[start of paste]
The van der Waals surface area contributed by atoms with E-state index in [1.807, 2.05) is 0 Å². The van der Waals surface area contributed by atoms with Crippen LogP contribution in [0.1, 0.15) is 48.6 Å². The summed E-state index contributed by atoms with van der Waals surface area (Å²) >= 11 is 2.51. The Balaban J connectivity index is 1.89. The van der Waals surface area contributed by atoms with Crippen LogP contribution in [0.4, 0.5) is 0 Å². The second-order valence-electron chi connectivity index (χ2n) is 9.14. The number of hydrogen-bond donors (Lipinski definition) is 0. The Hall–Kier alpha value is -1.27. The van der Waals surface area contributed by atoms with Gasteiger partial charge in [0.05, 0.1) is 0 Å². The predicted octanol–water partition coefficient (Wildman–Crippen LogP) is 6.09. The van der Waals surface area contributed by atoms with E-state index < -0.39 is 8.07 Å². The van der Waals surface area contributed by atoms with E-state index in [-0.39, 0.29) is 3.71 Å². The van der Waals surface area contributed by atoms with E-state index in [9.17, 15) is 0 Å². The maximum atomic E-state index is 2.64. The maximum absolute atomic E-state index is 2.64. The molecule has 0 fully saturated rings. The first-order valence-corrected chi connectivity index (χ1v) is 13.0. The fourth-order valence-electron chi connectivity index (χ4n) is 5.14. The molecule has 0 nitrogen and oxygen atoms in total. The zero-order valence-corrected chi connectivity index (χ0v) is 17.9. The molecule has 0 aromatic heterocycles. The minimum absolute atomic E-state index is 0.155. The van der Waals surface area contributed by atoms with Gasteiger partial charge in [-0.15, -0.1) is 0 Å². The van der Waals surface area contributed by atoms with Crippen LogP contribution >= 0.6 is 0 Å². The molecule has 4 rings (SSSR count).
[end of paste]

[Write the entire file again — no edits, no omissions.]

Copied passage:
The van der Waals surface area contributed by atoms with E-state index in [1.807, 2.05) is 0 Å². The van der Waals surface area contributed by atoms with Crippen LogP contribution in [0.1, 0.15) is 48.6 Å². The summed E-state index contributed by atoms with van der Waals surface area (Å²) >= 11 is 2.51. The Balaban J connectivity index is 1.89. The van der Waals surface area contributed by atoms with Crippen LogP contribution in [0.4, 0.5) is 0 Å². The second-order valence-electron chi connectivity index (χ2n) is 9.14. The number of hydrogen-bond donors (Lipinski definition) is 0. The Hall–Kier alpha value is -1.27. The van der Waals surface area contributed by atoms with Gasteiger partial charge in [0.05, 0.1) is 0 Å². The predicted octanol–water partition coefficient (Wildman–Crippen LogP) is 6.09. The van der Waals surface area contributed by atoms with E-state index < -0.39 is 8.07 Å². The van der Waals surface area contributed by atoms with E-state index in [-0.39, 0.29) is 3.71 Å². The van der Waals surface area contributed by atoms with E-state index in [9.17, 15) is 0 Å². The maximum atomic E-state index is 2.64. The maximum absolute atomic E-state index is 2.64. The molecule has 0 fully saturated rings. The first-order valence-corrected chi connectivity index (χ1v) is 13.0. The fourth-order valence-electron chi connectivity index (χ4n) is 5.14. The molecule has 0 nitrogen and oxygen atoms in total. The zero-order valence-corrected chi connectivity index (χ0v) is 17.9. The molecule has 0 aromatic heterocycles. The minimum absolute atomic E-state index is 0.155. The van der Waals surface area contributed by atoms with Gasteiger partial charge in [-0.15, -0.1) is 0 Å². The van der Waals surface area contributed by atoms with Crippen LogP contribution >= 0.6 is 0 Å². The molecule has 4 rings (SSSR count).